They say a meal roasted in the oven can magically transform an ordinary day into a grand celebration. With minimal effort, virtually any food can be roasted- from meats, poultry and seafood. The result is a wonderfully caramelized piece of meat on the outside, yet juicy and tender on the inside.
That reminds me of another saying: “A kitchen is never truly your own until you’ve roasted a chicken in it!”
There is something wonderfully elemental about roasting, a tradition that reaches back to when the first foods were cooked over an open fire. Even though most roasting today is done in home ovens, the results are enticing and often with irresistible aromas.
Once the roast is in the oven, most of your work is done apart from the occasional basting, turning, or glazing.
The terms generally associated with roasting are trussing, trimming, seasoning, stuffing or marinating. Trussing is just trying a bird/poultry to make it compact for even cooking and to retain shape. Whole fillets of meat are also normally marinated and tied with kitchen string at regular intervals so the piece of meat retains its shape and is easy to carve.
Trimming is the simple task of removing excess fat or making slits along the membranes at regular intervals in which herbs or pieces of garlic can be inserted.
You do not need to use a whole poultry or chicken for stuffing; you could use cuts of meat or just legs with skin. Breast pieces could be slit and stuffed with cheese, aromatic herbs or chutney and the skin under the legs or breast pieces could be loosened and marinated with a mixture of butter and herbs and smoked paprika or stuffed with prosciutto or bacon.
Marinating is best done overnight so all the flavours are absorbed and keeps the meat tender and juicy during the cooking process. Here, a heavy-duty zip lock bag is ideal. Just put all your mixture in the bag, place the bird or piece of meat in it, make sure it is well-coated, press out the air from the bag, seal it and refrigerate it.
Marinating, stuffing, glazing is all connected to enhancing flavour and conserving moisture of your roast. Marinating is the most common way to flavour a roast. Wet marinades also add moisture and they have a tenderizing effect.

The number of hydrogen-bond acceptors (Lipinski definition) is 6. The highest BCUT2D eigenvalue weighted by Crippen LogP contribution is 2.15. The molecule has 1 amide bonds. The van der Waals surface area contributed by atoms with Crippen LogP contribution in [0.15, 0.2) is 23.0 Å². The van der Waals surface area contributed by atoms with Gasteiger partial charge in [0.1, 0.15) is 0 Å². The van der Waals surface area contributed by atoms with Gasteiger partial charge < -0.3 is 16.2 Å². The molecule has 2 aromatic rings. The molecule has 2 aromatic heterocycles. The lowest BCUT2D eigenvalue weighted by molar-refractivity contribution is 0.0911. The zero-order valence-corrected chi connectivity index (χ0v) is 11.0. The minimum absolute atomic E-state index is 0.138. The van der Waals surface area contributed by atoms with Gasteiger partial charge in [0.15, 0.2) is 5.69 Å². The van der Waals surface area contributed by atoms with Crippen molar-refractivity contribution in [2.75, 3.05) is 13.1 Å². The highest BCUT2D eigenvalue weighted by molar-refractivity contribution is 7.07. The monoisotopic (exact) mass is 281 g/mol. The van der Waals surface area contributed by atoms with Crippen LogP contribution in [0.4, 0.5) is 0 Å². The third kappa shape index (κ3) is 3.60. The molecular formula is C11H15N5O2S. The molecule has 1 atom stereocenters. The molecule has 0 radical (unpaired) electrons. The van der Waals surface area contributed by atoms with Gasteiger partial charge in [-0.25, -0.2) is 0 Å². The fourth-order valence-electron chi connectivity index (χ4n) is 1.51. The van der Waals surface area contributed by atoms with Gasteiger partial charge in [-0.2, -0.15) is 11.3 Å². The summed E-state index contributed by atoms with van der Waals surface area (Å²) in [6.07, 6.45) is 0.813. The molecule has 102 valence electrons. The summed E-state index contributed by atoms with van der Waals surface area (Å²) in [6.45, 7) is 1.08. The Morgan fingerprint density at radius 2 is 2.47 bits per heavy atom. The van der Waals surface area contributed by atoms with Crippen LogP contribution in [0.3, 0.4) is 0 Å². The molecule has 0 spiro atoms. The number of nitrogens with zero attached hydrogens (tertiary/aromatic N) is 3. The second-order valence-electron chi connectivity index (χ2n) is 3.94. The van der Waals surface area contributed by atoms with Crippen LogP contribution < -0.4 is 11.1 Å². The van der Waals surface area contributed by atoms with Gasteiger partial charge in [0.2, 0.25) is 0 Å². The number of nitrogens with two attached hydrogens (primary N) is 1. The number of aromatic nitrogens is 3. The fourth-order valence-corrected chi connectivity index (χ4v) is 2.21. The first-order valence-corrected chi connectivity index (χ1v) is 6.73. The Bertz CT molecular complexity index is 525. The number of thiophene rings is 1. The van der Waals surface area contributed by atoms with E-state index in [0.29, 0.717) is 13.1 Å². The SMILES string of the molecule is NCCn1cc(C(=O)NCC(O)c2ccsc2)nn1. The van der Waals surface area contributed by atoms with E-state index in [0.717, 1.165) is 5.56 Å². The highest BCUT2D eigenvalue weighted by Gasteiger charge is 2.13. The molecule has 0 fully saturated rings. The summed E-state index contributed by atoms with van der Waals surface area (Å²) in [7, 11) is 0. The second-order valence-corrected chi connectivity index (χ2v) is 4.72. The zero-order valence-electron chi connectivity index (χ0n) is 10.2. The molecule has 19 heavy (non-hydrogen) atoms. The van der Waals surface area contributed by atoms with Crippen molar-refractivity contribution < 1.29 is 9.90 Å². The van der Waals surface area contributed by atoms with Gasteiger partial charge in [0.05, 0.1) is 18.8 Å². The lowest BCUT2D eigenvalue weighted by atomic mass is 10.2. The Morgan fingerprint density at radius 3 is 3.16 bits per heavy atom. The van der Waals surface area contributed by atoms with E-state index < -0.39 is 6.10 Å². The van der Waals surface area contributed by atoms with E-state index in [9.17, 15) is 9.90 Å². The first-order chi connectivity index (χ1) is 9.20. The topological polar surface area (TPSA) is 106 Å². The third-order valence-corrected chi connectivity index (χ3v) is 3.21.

Seasoning blends, known as dry marinades, are rubbed directly onto the surface of the roast. Stuffing’s even simple ones, tucked under poultry skin, also add flavour while holding in moisture.
One of the most important tasks a cook must perform is to baste regularly by spooning or brushing on juices, a marinate or a glaze. Thus, the formation of a crust is promoted and the fresh stays moist. Trying bacon on top of a roast or stuffing butter or oil mixed with a dry-marinade beneath poultry skin, also helps the fresh to baste itself as it cooks.
Whenever you roast, pay attention to the suggested cooking time. Start testing for doneness at the earliest time suggested, by either using a fork or a sharp knife or as suggested in your recipe. With smaller items, a closer look may give some ideas of doneness whereas whole roast poultry is traditionally tested by piercing the thigh to see if the juices are clear.
Large cuts of meat are more problematic. Once you are experienced in the art of roasting, simply pressing a fingertip against the roast will give you your answer about the degree of doneness just by the resistance you feel.
Present your roast beautifully and make it a memorable meal.
You may like to read Recipes- Roasting
even though I am pescatarian, your enthusiasm has me hooked on this post 🙂
btw – keep forgeting to let you know how your avatar picture always makes me smile!
Thank you, your gravatar picture with your dogs is a delight to see. In regards to Pescatarian diet, you have drawn my interest. Have you written anything on it?
no – am thinking of writing something soon, tho, about weight loss when it comes to my youngest dog & me
Great! Will look forward to it. 🙂
Simple, easy yet filled with lot of information on understanding the basics of roasting. 🙂
Thanks for sharing.
Welcome. I am glad you enjoyed reading the post. Thank you for stopping by and commenting. 🙂